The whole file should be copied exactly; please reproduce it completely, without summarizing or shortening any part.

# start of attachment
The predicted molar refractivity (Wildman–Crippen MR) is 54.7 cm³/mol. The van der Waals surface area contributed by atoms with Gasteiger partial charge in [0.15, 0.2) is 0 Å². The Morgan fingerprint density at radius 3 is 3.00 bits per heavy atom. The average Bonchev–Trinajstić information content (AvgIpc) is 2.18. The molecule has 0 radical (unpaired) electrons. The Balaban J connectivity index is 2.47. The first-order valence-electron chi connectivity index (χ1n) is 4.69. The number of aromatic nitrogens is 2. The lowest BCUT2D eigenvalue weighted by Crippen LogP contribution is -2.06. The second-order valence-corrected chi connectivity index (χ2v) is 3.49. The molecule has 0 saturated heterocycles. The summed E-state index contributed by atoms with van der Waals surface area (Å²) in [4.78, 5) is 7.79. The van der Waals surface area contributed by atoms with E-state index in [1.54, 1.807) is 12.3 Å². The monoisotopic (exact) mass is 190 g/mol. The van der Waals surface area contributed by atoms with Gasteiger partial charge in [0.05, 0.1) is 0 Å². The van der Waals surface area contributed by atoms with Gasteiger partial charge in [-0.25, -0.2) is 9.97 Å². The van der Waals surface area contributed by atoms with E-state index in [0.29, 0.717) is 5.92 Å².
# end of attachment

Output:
The predicted molar refractivity (Wildman–Crippen MR) is 54.7 cm³/mol. The van der Waals surface area contributed by atoms with Gasteiger partial charge in [0.15, 0.2) is 0 Å². The Morgan fingerprint density at radius 3 is 3.00 bits per heavy atom. The average Bonchev–Trinajstić information content (AvgIpc) is 2.18. The molecule has 0 radical (unpaired) electrons. The Balaban J connectivity index is 2.47. The first-order valence-electron chi connectivity index (χ1n) is 4.69. The number of aromatic nitrogens is 2. The lowest BCUT2D eigenvalue weighted by Crippen LogP contribution is -2.06. The second-order valence-corrected chi connectivity index (χ2v) is 3.49. The molecule has 0 saturated heterocycles. The summed E-state index contributed by atoms with van der Waals surface area (Å²) in [4.78, 5) is 7.79. The van der Waals surface area contributed by atoms with E-state index in [1.54, 1.807) is 12.3 Å². The monoisotopic (exact) mass is 190 g/mol. The van der Waals surface area contributed by atoms with Gasteiger partial charge in [0.05, 0.1) is 0 Å². The van der Waals surface area contributed by atoms with Gasteiger partial charge in [-0.25, -0.2) is 9.97 Å². The van der Waals surface area contributed by atoms with E-state index in [0.29, 0.717) is 5.92 Å².